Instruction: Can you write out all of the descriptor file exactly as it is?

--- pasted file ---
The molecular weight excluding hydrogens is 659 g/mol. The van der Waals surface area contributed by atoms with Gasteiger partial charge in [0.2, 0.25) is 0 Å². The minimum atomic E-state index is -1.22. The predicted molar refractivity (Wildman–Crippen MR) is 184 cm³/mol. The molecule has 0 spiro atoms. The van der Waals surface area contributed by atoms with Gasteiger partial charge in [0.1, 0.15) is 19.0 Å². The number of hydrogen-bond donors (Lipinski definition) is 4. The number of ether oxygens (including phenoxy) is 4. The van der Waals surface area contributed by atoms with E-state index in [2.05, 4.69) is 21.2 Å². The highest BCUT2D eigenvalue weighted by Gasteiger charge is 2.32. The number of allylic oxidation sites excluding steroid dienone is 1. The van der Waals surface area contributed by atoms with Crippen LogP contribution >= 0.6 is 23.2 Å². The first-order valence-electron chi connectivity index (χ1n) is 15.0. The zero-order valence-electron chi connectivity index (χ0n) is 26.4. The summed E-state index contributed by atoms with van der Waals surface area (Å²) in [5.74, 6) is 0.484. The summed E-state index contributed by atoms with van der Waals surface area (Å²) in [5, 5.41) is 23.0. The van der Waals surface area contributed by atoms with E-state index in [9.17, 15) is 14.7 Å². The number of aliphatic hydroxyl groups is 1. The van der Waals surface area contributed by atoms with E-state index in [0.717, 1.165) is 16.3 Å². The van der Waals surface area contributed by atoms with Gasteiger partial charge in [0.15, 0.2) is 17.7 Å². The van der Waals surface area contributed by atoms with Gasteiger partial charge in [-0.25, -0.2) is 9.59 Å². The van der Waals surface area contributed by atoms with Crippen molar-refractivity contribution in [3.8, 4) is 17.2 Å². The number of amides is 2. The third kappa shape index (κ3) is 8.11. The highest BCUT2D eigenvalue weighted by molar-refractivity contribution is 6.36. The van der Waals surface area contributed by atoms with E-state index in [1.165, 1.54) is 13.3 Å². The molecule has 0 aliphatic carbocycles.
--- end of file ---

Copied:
The molecular weight excluding hydrogens is 659 g/mol. The van der Waals surface area contributed by atoms with Gasteiger partial charge in [0.2, 0.25) is 0 Å². The minimum atomic E-state index is -1.22. The predicted molar refractivity (Wildman–Crippen MR) is 184 cm³/mol. The molecule has 0 spiro atoms. The van der Waals surface area contributed by atoms with Gasteiger partial charge in [0.1, 0.15) is 19.0 Å². The number of hydrogen-bond donors (Lipinski definition) is 4. The number of ether oxygens (including phenoxy) is 4. The van der Waals surface area contributed by atoms with E-state index in [2.05, 4.69) is 21.2 Å². The highest BCUT2D eigenvalue weighted by Gasteiger charge is 2.32. The number of allylic oxidation sites excluding steroid dienone is 1. The van der Waals surface area contributed by atoms with Crippen LogP contribution >= 0.6 is 23.2 Å². The first-order valence-electron chi connectivity index (χ1n) is 15.0. The zero-order valence-electron chi connectivity index (χ0n) is 26.4. The summed E-state index contributed by atoms with van der Waals surface area (Å²) in [5.74, 6) is 0.484. The summed E-state index contributed by atoms with van der Waals surface area (Å²) in [5, 5.41) is 23.0. The van der Waals surface area contributed by atoms with E-state index in [9.17, 15) is 14.7 Å². The number of aliphatic hydroxyl groups is 1. The van der Waals surface area contributed by atoms with E-state index in [0.717, 1.165) is 16.3 Å². The van der Waals surface area contributed by atoms with Gasteiger partial charge in [0.15, 0.2) is 17.7 Å². The van der Waals surface area contributed by atoms with Gasteiger partial charge in [-0.25, -0.2) is 9.59 Å². The van der Waals surface area contributed by atoms with Crippen molar-refractivity contribution in [3.8, 4) is 17.2 Å². The number of amides is 2. The third kappa shape index (κ3) is 8.11. The highest BCUT2D eigenvalue weighted by molar-refractivity contribution is 6.36. The van der Waals surface area contributed by atoms with E-state index in [1.165, 1.54) is 13.3 Å². The molecule has 0 aliphatic carbocycles.